I finally finished this book last night and enjoyed it very much. James Larson was an enlisted man in Company H, 4th U.S. Cavalry Regiment when the war broke out in 1861. He accompanied his regiment east from the frontier to the western theater, where he served for the duration of the war. The book was published by his daughter after his death in 1921 in a limited edition of only 300 copies.

This book is valuable for the insight it provides into service by the common cavalryman in the western theater during the war. Larson's modest, candid writing style makes it easy for the reader to visualize the incidents that he describes, without much of the hyperbole often found in first-person accounts of the war. I have posted a few of these over the last several weeks, and a few more will follow in the future.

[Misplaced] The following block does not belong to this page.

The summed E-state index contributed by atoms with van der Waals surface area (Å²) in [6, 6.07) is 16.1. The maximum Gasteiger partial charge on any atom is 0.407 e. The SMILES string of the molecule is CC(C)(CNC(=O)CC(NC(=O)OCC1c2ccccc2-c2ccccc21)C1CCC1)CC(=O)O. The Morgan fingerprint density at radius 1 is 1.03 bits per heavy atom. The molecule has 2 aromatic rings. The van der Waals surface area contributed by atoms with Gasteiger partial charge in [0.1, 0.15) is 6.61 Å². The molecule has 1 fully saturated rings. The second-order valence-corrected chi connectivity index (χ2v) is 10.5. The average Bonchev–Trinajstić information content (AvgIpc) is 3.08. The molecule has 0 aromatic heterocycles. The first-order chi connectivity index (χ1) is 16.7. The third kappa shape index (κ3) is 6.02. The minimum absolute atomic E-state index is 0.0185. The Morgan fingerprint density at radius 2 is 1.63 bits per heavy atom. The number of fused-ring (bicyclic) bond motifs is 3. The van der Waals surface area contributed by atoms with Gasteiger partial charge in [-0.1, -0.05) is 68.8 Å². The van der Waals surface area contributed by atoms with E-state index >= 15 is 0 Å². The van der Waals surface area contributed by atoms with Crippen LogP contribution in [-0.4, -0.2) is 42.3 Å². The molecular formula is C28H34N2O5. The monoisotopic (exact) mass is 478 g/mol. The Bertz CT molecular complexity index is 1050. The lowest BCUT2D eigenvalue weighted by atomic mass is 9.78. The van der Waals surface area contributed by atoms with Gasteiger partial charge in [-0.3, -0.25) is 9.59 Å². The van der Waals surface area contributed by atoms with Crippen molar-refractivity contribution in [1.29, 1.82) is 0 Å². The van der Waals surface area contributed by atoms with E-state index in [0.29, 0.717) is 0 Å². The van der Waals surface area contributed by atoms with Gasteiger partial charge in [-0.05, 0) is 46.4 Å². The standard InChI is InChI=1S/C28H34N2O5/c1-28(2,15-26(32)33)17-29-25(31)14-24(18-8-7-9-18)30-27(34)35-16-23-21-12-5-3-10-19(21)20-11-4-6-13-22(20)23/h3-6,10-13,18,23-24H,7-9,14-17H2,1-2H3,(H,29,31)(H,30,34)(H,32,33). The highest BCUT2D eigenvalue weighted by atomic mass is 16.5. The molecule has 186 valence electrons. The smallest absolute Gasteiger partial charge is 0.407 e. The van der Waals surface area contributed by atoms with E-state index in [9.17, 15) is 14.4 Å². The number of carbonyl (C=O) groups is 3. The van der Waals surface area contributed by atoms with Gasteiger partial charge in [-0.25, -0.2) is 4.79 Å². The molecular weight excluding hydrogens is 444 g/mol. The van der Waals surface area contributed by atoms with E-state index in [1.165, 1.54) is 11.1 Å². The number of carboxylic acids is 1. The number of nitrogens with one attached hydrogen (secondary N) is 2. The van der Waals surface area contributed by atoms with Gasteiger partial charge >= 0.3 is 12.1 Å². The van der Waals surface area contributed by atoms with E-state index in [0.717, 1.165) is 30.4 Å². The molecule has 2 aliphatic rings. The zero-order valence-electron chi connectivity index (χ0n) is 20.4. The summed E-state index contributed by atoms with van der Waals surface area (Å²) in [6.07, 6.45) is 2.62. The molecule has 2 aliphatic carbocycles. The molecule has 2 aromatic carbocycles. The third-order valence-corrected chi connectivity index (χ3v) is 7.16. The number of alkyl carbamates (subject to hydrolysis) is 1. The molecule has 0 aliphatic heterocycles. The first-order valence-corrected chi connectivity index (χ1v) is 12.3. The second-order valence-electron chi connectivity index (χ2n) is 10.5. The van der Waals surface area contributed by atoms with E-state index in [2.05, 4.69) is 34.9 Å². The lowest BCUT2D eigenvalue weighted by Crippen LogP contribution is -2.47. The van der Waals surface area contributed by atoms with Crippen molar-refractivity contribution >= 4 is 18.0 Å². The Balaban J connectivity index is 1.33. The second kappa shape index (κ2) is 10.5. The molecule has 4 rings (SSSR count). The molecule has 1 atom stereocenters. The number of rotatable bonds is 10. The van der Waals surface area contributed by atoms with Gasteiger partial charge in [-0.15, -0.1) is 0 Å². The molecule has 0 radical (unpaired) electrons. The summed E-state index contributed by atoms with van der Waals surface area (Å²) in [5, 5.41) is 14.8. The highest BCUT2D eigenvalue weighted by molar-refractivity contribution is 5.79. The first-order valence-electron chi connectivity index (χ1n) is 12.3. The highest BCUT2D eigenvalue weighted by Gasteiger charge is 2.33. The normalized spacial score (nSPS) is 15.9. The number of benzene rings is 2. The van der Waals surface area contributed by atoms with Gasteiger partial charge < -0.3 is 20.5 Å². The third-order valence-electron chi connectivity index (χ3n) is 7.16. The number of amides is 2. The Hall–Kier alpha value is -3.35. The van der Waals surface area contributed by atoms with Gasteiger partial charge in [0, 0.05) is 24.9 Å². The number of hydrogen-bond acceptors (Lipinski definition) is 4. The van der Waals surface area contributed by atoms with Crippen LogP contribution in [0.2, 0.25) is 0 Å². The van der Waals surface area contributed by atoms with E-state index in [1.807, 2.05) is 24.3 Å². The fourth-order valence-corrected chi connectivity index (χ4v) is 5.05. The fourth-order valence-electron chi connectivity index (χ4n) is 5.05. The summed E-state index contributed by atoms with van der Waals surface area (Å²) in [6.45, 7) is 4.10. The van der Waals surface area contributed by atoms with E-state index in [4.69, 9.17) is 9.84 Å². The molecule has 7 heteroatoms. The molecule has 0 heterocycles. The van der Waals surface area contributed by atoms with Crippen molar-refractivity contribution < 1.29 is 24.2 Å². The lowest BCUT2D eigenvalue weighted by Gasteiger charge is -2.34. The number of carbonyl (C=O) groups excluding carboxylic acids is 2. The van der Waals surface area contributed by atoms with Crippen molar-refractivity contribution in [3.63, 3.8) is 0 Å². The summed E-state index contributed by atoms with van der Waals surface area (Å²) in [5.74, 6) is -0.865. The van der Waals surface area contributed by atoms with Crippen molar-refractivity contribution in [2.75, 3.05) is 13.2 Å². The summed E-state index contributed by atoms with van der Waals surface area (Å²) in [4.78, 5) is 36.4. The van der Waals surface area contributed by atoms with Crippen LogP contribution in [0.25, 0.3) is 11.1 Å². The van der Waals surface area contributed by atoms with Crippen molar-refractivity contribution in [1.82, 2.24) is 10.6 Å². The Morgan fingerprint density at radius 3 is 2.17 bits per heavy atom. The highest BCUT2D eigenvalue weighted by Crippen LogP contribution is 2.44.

Larson provides excellent accounts of the departure of resigning officers at the war's outbreak, details of the long march east to the fighting, service with Minty's brigade, the opening skirmishes of the battle of Chickamauga, the battle of Nashville, and Wilson's 1865 raid to Selma and Macon. His narrative provides an enlightening view of the war from the perspective of an enlisted cavalryman.

This work provides little insight into grand strategy or macro views of battles, as Larson didn't have those views of the fights in which he was engaged. He does an excellent job of staying within the purview of what he saw and heard. What limited speculation that he does make is clearly labelled as such.

Overall, I think this book adds to the body of knowledge on the war, despite the overabundance of books on the subject, and merits publication in a second, larger edition if such a thing could be arranged.